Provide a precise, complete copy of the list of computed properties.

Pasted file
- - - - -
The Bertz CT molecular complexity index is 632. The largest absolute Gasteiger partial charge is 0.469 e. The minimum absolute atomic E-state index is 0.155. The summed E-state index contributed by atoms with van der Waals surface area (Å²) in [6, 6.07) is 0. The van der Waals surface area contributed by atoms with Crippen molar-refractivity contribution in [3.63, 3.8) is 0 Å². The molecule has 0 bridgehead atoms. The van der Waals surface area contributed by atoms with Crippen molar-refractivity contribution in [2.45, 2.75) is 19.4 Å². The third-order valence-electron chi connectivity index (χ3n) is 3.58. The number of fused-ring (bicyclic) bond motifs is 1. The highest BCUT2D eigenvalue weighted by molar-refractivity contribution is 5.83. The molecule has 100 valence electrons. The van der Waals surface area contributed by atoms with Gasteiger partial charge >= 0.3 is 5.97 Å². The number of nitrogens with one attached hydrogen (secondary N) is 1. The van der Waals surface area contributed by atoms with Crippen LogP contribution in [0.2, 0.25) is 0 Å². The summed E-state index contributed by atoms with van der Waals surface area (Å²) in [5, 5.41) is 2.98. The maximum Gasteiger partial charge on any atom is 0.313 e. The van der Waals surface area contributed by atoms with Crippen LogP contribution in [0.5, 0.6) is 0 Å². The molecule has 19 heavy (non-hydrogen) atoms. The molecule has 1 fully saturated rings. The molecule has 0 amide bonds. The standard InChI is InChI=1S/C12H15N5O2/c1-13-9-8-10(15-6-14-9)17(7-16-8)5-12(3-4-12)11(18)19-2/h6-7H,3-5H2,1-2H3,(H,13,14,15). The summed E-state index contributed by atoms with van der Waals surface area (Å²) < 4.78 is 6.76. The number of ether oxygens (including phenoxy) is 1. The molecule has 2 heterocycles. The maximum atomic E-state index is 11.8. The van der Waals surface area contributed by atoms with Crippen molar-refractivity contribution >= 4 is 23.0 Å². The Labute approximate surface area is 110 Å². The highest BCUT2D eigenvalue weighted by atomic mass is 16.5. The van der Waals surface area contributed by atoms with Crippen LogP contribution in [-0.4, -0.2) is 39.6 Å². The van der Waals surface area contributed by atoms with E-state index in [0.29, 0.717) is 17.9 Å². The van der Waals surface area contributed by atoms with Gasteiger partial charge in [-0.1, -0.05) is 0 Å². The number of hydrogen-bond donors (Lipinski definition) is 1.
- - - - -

The Bertz CT molecular complexity index is 632. The largest absolute Gasteiger partial charge is 0.469 e. The minimum absolute atomic E-state index is 0.155. The summed E-state index contributed by atoms with van der Waals surface area (Å²) in [6, 6.07) is 0. The van der Waals surface area contributed by atoms with Crippen molar-refractivity contribution in [3.63, 3.8) is 0 Å². The molecule has 0 bridgehead atoms. The van der Waals surface area contributed by atoms with Crippen molar-refractivity contribution in [2.45, 2.75) is 19.4 Å². The third-order valence-electron chi connectivity index (χ3n) is 3.58. The number of fused-ring (bicyclic) bond motifs is 1. The highest BCUT2D eigenvalue weighted by molar-refractivity contribution is 5.83. The molecule has 100 valence electrons. The van der Waals surface area contributed by atoms with Gasteiger partial charge >= 0.3 is 5.97 Å². The number of nitrogens with one attached hydrogen (secondary N) is 1. The van der Waals surface area contributed by atoms with Crippen LogP contribution in [0.2, 0.25) is 0 Å². The summed E-state index contributed by atoms with van der Waals surface area (Å²) in [5, 5.41) is 2.98. The maximum Gasteiger partial charge on any atom is 0.313 e. The van der Waals surface area contributed by atoms with Crippen LogP contribution in [0.5, 0.6) is 0 Å². The molecule has 19 heavy (non-hydrogen) atoms. The molecule has 1 fully saturated rings. The molecule has 0 amide bonds. The standard InChI is InChI=1S/C12H15N5O2/c1-13-9-8-10(15-6-14-9)17(7-16-8)5-12(3-4-12)11(18)19-2/h6-7H,3-5H2,1-2H3,(H,13,14,15). The summed E-state index contributed by atoms with van der Waals surface area (Å²) < 4.78 is 6.76. The number of ether oxygens (including phenoxy) is 1. The molecule has 2 heterocycles. The maximum atomic E-state index is 11.8. The van der Waals surface area contributed by atoms with Crippen molar-refractivity contribution >= 4 is 23.0 Å². The Labute approximate surface area is 110 Å². The highest BCUT2D eigenvalue weighted by atomic mass is 16.5. The van der Waals surface area contributed by atoms with Crippen LogP contribution in [-0.4, -0.2) is 39.6 Å². The van der Waals surface area contributed by atoms with E-state index in [0.29, 0.717) is 17.9 Å². The van der Waals surface area contributed by atoms with Gasteiger partial charge in [-0.1, -0.05) is 0 Å². The number of hydrogen-bond donors (Lipinski definition) is 1.